Transferrin fusion proteins, preferably trans-bodies, of the present invention may be labeled with a radioisotope or other imaging agent and used for in vivo diagnostic purposes. Preferred radioisotope imaging agents include iodine-125 and technetium-99, with technetium-99 being particularly preferred. Methods for producing protein-isotope conjugates are well known in the art, and are described by, for example, Eckelman et al. (U.S. Pat. No. 4,652,440), Parker et al. (WO 87/05030) and Wilber et al. (EP 203,764). Alternatively, the trans-bodies may be bound to spin label enhancers and used for magnetic resonance (MR) imaging. Suitable spin label enhancers include stable, sterically hindered, free radical compounds such as nitroxides. Methods for labeling ligands for MR imaging are disclosed by, for example, Coffman et al. (U.S. Pat. No. 4,656,026). For administration, the labeled trans-bodies are combined with a pharmaceutically acceptable carrier or diluent, such as sterile saline or sterile water. Administration is preferably by bolus injection, preferably intravenously.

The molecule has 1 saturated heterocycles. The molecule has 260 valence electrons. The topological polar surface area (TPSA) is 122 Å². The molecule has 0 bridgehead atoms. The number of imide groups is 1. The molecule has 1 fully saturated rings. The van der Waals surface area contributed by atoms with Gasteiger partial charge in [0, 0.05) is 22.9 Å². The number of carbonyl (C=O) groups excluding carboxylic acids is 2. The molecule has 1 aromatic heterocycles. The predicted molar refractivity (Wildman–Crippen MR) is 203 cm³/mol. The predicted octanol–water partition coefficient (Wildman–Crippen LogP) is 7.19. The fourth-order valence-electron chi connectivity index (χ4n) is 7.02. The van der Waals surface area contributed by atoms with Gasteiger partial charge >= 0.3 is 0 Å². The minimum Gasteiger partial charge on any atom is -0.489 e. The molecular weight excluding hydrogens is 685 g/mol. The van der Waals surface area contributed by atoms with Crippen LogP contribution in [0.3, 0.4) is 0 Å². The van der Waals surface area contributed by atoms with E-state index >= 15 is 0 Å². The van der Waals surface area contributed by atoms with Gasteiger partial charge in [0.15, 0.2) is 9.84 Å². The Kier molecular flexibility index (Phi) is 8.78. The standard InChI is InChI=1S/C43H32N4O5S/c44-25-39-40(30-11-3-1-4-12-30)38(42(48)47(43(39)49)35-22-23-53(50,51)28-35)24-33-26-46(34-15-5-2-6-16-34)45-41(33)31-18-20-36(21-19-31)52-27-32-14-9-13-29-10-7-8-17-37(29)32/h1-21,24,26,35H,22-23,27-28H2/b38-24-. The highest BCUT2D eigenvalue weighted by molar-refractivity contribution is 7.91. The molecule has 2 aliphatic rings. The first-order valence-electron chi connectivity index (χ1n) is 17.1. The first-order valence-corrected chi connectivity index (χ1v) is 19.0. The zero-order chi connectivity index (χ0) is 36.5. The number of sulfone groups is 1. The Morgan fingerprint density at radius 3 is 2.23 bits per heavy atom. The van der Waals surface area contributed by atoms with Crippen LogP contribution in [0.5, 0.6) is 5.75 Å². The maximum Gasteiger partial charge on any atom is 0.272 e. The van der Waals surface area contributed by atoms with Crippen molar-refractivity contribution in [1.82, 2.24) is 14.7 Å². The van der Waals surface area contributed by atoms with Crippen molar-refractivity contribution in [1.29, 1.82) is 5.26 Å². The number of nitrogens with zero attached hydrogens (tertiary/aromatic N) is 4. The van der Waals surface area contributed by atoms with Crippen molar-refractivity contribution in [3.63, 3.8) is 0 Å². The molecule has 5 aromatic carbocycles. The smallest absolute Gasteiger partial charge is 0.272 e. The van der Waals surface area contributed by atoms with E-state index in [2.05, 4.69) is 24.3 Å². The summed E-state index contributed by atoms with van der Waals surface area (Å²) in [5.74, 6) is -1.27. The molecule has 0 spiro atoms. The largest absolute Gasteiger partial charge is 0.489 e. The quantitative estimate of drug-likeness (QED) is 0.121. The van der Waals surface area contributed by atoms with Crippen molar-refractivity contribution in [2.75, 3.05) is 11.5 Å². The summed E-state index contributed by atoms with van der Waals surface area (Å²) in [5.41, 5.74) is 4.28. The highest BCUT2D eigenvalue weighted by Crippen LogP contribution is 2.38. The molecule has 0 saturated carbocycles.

Detection of a trans-body of the present invention can be facilitated by coupling (i.e., physically linking) to a detectable substance. Examples of detectable substances include various enzymes, prosthetic groups, fluorescent materials, luminescent materials, bioluminescent materials, and radioactive materials. Examples of suitable enzymes include horseradish peroxidase, alkaline phosphatase, β-galactosidase, or acetylcholinesterase; examples of suitable prosthetic group complexes include streptavidin/biotin and avidin/biotin; examples of suitable fluorescent materials include umbelliferone, fluorescein, fluorescein isothiocyanate, rhodamine, dichlorotriazinylamine fluorescein, dansyl chloride or phycoerythrin; an example of a luminescent material includes luminol; examples of bioluminescent materials include luciferase, luciferin, and aequorin, and examples of suitable radioactive material include 125I, 131I, 35S or 3H.